In late May, a group of Republican insurgents who call themselves the YG (for Young Guns) Network released what has been dubbed a new conservative manifesto, “Room to Grow”. It is focused almost entirely on economic opportunity and mobility issues and almost totally ignores foreign policy and the divisive social issues, as well as the budget, trade, and immigration. David Brooks goes overboard in describing it as “the most coherent and compelling policy agenda the American right has produced this century”. I admit that I have not read it in its entirety, but have seen enough to get the feel that it smacks somewhat of “compassionate conservatism” 2.0.
To his credit, Brooks does lament that the authors underestimate the consequences of declining social capital, and writes that although the nanny state may have drained civil society, simply removing it will not restore it. In a prominent introductory essay, Yuval Levin argues that conservatives should concentrate policy on funneling resources that will nurture the voluntary civic institutions that mediate between the state and the individual. In other words, accept that the welfare state is here to stay, just cut it down in size and decentralize it. And most of the rest of the document is a series of proposals to do that.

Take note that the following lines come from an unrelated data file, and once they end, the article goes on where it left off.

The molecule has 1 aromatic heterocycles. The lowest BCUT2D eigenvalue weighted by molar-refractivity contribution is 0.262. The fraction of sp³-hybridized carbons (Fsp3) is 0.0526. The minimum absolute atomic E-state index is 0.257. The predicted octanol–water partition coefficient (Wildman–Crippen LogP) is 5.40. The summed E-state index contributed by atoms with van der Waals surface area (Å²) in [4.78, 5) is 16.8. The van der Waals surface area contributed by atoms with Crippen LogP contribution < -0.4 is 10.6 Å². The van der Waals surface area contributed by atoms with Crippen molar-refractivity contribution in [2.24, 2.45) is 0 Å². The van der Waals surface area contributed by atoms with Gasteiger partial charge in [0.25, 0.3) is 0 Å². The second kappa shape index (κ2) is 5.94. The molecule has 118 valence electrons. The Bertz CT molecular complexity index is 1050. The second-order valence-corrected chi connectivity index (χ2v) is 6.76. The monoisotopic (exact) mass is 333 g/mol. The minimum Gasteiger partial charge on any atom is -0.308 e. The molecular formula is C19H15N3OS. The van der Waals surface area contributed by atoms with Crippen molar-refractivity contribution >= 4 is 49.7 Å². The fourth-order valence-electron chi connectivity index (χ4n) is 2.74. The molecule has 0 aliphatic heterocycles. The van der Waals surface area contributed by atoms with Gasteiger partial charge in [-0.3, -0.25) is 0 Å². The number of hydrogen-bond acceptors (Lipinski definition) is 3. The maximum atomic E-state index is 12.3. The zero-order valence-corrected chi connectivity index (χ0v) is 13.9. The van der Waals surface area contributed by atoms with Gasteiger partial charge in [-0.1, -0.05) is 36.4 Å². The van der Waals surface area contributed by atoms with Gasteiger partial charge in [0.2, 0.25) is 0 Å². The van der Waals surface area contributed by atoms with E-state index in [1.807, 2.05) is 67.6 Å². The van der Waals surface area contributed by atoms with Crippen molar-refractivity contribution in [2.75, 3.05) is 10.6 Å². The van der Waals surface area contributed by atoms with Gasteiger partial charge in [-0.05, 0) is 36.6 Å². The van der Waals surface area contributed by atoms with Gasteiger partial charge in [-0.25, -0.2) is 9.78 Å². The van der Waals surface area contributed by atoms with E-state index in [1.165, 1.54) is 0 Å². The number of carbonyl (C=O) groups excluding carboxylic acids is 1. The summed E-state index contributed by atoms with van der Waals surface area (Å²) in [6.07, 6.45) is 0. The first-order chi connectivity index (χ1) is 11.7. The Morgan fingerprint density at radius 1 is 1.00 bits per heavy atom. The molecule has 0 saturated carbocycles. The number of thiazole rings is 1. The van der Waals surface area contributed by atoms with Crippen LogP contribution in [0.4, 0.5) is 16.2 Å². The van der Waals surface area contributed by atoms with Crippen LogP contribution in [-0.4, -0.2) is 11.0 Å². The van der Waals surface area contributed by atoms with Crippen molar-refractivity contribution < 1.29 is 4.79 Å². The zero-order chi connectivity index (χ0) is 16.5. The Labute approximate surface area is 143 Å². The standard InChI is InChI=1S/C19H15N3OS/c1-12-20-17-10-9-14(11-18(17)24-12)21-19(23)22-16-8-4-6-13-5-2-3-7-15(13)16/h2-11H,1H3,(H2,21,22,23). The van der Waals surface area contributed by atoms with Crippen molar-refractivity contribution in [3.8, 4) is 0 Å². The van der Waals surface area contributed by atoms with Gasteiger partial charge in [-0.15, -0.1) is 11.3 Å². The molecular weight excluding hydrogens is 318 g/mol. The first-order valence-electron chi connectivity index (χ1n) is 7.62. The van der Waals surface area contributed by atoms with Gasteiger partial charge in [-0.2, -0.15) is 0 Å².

At least it’s a start, and I wish them well, but our declining social capital is the gorilla in the room, and unless we attack head on the damage that has been done to civic virtue over the past half century by government overreach and failures in education, entitlements, immigration, health care, and a range of issues that have undermined our social cohesion, changing the distribution system of “who gets what” will not be enough. Brooks is right that simply removing the nanny state may not completely restore our social capital, but it’s a good first step. Once again, it’s the culture stupid!
Greg Stachura says
Your new format is a fine one! I wish to commend you for your fine exercise of citizenship in building and maintaining it.